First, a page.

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Keep it real: why brands must connect with real life



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April 29, 2021 | 6 min read

You can’t handle the truth

You can’t handle the truth

Authenticity and transparency in branding is key for longevity and building consumer trust. Confidence in your own product can often elevate a brand and propel it forward based on quality alone. If the product is that good, there is nothing to hide. It’s a great starting point on which everything else can hang. Simply based on truths.

We have all worked on jobs where we perhaps know the product isn’t the best and the challenge is to make the design work as hard as it can. You don’t always get to pick the nice parts of the salad and as designers we come up with solutions whatever the brief. However, for true brand success, companies who connect with real life and talk in non-fictional terms will stand the test of time.

Take the phase of pseudo brands, like Tesco’s Willow Farms in 2016 where a ‘fictional’ name was created. It certainly caused a stir with a retail expert saying: “The word ‘farm’ will give a perception of quality and a perception of provenance for the product itself’.” In other words, pulling the wool over consumers’ eyes. Making claims that aren’t strictly true or worded in an ambiguous way is used in all walks of life, especially this year from politicians to the people down the pub. To coin the phrase: ‘don’t let the truth get in the way of a good story’.

Recently the Netflix series ‘The Crown’ left people googling afterwards “did that really happen?”. The series is ‘based’ on a true story and I guess if this is clear, then we all are open to a bit of creative license especially in a boxset series. However, in real life we want just that, realness. Some of you will notice my reference to the Jack Nicholson film, ‘A Few Good Men’, quite apt in Willow Farms case.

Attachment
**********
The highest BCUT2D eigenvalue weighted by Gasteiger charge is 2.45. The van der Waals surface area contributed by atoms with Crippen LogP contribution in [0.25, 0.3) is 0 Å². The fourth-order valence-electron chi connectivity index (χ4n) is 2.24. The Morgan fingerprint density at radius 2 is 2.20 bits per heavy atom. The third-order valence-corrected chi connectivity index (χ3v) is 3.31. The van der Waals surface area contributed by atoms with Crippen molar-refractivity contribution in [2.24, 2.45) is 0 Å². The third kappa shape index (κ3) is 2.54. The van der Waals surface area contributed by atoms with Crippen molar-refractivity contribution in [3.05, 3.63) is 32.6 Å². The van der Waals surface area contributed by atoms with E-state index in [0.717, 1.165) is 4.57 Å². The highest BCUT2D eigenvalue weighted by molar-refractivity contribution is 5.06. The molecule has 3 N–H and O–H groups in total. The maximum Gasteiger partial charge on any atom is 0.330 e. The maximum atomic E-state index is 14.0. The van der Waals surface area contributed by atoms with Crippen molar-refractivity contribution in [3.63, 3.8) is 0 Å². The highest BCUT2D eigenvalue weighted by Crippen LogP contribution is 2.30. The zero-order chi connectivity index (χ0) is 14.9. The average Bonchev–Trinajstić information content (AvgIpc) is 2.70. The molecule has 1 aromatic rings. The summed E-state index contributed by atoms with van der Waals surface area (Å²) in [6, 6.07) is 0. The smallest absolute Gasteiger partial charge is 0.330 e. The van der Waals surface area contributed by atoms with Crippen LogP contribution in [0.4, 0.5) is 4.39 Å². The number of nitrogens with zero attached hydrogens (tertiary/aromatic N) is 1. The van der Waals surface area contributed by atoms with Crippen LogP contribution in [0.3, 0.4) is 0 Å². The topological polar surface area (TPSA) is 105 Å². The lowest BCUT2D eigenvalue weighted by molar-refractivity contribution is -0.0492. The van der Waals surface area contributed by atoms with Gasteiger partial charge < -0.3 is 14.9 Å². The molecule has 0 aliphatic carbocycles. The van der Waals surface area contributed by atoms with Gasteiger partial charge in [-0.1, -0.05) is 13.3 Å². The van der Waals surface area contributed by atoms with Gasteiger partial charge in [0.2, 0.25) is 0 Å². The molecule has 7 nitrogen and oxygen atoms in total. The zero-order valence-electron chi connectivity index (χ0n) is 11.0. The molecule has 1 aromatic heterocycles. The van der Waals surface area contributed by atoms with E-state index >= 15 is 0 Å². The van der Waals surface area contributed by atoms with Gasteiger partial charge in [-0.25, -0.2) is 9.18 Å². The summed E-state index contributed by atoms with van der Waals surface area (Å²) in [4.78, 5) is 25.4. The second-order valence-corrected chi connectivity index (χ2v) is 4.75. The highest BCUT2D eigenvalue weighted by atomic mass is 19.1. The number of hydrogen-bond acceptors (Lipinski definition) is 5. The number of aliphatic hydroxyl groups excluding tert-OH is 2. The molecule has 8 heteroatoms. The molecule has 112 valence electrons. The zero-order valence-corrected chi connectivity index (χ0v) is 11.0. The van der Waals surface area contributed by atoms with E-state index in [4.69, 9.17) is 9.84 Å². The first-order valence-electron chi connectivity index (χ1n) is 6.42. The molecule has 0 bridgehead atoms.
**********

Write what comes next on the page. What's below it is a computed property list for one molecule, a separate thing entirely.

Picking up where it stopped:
Quality of product

Brands that give off an honest persona cut through the noise and give people a reason to come back. It builds a trusted relationship. Take Heck sausages for example, I loved their on-pack claims when I first saw them. I love the clarity and direct approach in putting 97% pork on the front of pack. This says it all. A claim to be proud of which clearly promotes the quality of product. Alongside this is a family story started as a small business based in Yorkshire. It’s real and connects with people. You suspect their door is always open for a factory walk around. The design itself has stand out in the category, breaking the normal sausage packaging cues. Bold colours, playful icons with an injection of wit. Obviously, the design and tone of voice helps, but it all starts with transparency.

Another way for a brand to exude confidence is to show more of the product. The Spice Tailor springs to mind, the ingredients held together by a visually pleasing matt card sleeve. Product out on show, nothing to hide.

Act natural